Exercise for suicide prevention: Physical and mental health
Alaska National Guardsmen gathered Monday for a workout called 22 WOD to End Veteran Suicide. The WOD, or Workout Of the Day, is a national CrossFit event geared toward raising awareness about suicide prevention.
Despite increasing mental health services, the number of veteran suicides in Alaska may be growing. Eight vets took their lives during fiscal year 2014, versus five the fiscal year before.
Nationally, an average of 22 vets commit suicide each day. It’s a staggering number the military is working to combat through events like 22 WOD, which recognize those lives lost.
At the gym on Camp Carroll, Joint Base Elmendorf-Richardson, service members took part in a work out so tough, SSgt. Oliver Meza said it’s almost like going into combat.
“High stress, adrenaline, sweat — you’re giving everything you got so it’s almost replicating that environment,” he said.
They completed 22 different exercises, doing 22 reps of each.
“They designed it to make us sweat and work for it and get through it but there was a lot of teamwork out here and everybody was helping each other out,” Meza said.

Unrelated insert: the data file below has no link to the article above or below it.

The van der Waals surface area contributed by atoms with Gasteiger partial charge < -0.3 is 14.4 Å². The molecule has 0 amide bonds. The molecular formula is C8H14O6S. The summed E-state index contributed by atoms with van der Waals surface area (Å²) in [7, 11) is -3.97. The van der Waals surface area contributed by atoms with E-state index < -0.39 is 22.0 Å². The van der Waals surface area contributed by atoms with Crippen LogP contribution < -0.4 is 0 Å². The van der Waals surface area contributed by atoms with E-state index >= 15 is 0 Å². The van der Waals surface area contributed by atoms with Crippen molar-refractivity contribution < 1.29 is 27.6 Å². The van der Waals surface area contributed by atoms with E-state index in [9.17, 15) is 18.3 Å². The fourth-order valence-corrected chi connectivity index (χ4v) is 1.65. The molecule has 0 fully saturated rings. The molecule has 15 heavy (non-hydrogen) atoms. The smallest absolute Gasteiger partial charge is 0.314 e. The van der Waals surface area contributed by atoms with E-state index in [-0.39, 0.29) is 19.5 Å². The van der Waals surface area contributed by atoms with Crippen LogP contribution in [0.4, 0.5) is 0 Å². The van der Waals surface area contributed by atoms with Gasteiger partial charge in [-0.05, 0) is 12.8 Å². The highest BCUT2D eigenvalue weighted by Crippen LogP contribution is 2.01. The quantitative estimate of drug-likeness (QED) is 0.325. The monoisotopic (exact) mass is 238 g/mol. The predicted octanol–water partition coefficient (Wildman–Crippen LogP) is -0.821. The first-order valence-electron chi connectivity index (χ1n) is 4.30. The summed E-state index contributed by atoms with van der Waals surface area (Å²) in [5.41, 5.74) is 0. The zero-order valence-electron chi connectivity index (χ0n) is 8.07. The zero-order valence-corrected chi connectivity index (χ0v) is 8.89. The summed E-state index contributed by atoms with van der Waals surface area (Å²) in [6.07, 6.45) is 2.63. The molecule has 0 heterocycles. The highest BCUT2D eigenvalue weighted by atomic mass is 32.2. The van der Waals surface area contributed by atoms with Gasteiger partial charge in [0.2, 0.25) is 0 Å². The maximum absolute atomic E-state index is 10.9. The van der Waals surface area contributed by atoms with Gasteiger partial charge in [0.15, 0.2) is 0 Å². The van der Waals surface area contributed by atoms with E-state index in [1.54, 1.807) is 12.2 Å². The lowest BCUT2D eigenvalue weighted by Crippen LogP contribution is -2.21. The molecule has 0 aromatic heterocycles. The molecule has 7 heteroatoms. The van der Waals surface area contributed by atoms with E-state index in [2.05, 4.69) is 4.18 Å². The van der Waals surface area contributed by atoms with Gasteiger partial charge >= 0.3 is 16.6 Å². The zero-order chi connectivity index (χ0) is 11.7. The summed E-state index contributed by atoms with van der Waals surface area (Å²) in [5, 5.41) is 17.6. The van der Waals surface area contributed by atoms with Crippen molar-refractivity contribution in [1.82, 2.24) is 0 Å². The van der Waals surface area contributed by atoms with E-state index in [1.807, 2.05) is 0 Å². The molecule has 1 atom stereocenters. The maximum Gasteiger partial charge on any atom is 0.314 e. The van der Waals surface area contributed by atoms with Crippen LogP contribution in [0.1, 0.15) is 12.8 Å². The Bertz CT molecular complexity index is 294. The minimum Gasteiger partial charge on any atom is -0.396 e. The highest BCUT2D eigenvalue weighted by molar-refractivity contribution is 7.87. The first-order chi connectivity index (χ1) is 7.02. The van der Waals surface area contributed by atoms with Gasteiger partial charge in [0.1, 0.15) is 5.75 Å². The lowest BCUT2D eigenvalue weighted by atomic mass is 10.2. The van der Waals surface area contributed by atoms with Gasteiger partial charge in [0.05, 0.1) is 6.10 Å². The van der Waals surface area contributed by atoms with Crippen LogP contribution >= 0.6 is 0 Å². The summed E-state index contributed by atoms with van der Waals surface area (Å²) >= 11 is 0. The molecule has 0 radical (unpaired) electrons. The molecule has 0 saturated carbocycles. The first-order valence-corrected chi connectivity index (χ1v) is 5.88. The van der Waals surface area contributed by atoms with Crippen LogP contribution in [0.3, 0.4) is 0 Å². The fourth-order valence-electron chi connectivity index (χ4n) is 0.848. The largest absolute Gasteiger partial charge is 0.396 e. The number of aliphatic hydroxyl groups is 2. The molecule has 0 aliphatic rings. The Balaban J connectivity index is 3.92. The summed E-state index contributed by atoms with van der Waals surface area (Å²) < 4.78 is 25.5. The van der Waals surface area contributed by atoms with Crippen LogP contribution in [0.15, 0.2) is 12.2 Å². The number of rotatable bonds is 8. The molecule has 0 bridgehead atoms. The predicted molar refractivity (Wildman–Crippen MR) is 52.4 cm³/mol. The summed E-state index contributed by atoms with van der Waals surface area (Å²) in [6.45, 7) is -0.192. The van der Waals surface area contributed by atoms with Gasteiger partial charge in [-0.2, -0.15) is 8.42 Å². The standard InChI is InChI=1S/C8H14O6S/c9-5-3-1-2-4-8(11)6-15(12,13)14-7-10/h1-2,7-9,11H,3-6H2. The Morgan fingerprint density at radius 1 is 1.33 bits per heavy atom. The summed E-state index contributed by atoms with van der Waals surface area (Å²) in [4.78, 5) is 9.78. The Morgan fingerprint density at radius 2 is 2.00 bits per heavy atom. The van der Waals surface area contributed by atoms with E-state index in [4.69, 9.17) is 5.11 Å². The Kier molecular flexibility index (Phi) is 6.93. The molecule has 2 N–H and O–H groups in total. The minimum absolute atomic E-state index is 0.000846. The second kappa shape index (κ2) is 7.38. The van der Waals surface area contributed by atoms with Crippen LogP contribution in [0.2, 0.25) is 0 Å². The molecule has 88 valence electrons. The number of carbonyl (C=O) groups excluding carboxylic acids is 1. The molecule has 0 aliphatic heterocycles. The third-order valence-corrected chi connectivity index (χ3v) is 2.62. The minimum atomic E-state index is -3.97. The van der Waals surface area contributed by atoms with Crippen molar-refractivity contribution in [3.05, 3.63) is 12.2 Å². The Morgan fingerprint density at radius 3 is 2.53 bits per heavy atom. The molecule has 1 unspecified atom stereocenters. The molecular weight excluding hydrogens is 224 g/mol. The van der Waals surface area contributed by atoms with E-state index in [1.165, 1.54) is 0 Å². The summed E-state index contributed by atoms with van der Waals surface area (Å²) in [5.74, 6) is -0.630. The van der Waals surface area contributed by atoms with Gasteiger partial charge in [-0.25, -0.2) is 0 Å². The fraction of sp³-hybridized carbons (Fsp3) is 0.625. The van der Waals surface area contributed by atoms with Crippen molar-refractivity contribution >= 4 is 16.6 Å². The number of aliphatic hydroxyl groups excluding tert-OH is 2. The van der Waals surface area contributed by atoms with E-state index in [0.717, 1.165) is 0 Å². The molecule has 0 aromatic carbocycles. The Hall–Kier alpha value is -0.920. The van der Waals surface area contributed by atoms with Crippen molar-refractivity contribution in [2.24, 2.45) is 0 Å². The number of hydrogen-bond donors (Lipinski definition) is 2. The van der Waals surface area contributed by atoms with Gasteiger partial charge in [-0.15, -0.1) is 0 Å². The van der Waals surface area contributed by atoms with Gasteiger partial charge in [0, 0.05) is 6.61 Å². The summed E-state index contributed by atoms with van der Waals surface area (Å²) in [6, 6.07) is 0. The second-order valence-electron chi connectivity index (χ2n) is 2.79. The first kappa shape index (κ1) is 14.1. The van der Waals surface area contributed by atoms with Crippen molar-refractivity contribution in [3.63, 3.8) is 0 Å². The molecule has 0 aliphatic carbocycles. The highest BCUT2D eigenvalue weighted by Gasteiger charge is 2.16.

The workout may be fun, but it has a serious message. Alaska National Guard Chaplain Rick Koch said he sees Guardsmen struggle along with their active duty brethren.
“I remind them that they’re not alone, that the military is like a big family,” Koch said. “It’s like a group of people who are going to surround one another, a very resilient group.”
Events like 22 WOD can help by bringing service members together. They’re breaking down walls by breaking a sweat.
“We’re just trying to be more and more attentive to what their needs are and trying to strengthen them and bring them resilience,” Koch explained.
Half way through the workout, at the 22-minute mark, the Guardsmen held a moment of silence for the 22 lost every day.
Meza, an Iraq combat vet, said he has friends who are struggling and it felt good to take a breath and reflect.
“Suicide and hard times are something I have to deal with and I see them deal with every day,” he said.
Koch said the biggest warning sign someone might be considering taking their life is if they talk about hurting themselves. He said it might not sound bad, but any indication someone is considering self-harm should be taken seriously.
The National Suicide Hotline is 1-800-273-TALK (8255).
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